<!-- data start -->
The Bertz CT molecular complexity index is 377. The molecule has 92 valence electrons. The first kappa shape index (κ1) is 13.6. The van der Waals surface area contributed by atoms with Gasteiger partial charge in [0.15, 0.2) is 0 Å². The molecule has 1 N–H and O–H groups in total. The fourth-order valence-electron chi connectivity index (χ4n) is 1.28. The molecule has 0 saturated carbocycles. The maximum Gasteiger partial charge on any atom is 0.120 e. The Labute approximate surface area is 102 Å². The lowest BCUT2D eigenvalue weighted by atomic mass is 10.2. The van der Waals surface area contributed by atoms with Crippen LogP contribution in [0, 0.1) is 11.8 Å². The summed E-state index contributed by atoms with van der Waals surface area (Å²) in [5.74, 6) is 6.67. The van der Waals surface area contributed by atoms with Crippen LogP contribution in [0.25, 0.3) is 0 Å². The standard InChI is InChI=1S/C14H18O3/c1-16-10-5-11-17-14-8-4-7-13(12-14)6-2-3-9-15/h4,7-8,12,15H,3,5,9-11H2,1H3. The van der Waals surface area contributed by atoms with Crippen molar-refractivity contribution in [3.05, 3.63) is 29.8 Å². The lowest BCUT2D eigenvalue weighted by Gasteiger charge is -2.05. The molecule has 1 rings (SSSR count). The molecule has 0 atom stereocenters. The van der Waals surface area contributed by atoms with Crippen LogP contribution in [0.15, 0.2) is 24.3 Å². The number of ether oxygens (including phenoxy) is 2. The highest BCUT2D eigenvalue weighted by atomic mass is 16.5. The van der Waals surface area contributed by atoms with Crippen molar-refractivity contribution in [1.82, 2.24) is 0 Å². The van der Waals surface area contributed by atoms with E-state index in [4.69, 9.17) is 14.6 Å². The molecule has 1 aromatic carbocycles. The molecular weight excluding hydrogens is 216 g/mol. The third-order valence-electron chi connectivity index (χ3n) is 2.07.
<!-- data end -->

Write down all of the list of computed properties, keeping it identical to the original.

The Bertz CT molecular complexity index is 377. The molecule has 92 valence electrons. The first kappa shape index (κ1) is 13.6. The van der Waals surface area contributed by atoms with Gasteiger partial charge in [0.15, 0.2) is 0 Å². The molecule has 1 N–H and O–H groups in total. The fourth-order valence-electron chi connectivity index (χ4n) is 1.28. The molecule has 0 saturated carbocycles. The maximum Gasteiger partial charge on any atom is 0.120 e. The Labute approximate surface area is 102 Å². The lowest BCUT2D eigenvalue weighted by atomic mass is 10.2. The van der Waals surface area contributed by atoms with Crippen LogP contribution in [0, 0.1) is 11.8 Å². The summed E-state index contributed by atoms with van der Waals surface area (Å²) in [5.74, 6) is 6.67. The van der Waals surface area contributed by atoms with Crippen LogP contribution in [0.25, 0.3) is 0 Å². The standard InChI is InChI=1S/C14H18O3/c1-16-10-5-11-17-14-8-4-7-13(12-14)6-2-3-9-15/h4,7-8,12,15H,3,5,9-11H2,1H3. The van der Waals surface area contributed by atoms with Crippen molar-refractivity contribution in [3.05, 3.63) is 29.8 Å². The lowest BCUT2D eigenvalue weighted by Gasteiger charge is -2.05. The molecule has 1 rings (SSSR count). The molecule has 0 atom stereocenters. The van der Waals surface area contributed by atoms with Crippen LogP contribution in [0.15, 0.2) is 24.3 Å². The number of ether oxygens (including phenoxy) is 2. The highest BCUT2D eigenvalue weighted by atomic mass is 16.5. The van der Waals surface area contributed by atoms with Crippen molar-refractivity contribution in [1.82, 2.24) is 0 Å². The van der Waals surface area contributed by atoms with E-state index in [4.69, 9.17) is 14.6 Å². The molecule has 1 aromatic carbocycles. The molecular weight excluding hydrogens is 216 g/mol. The third-order valence-electron chi connectivity index (χ3n) is 2.07.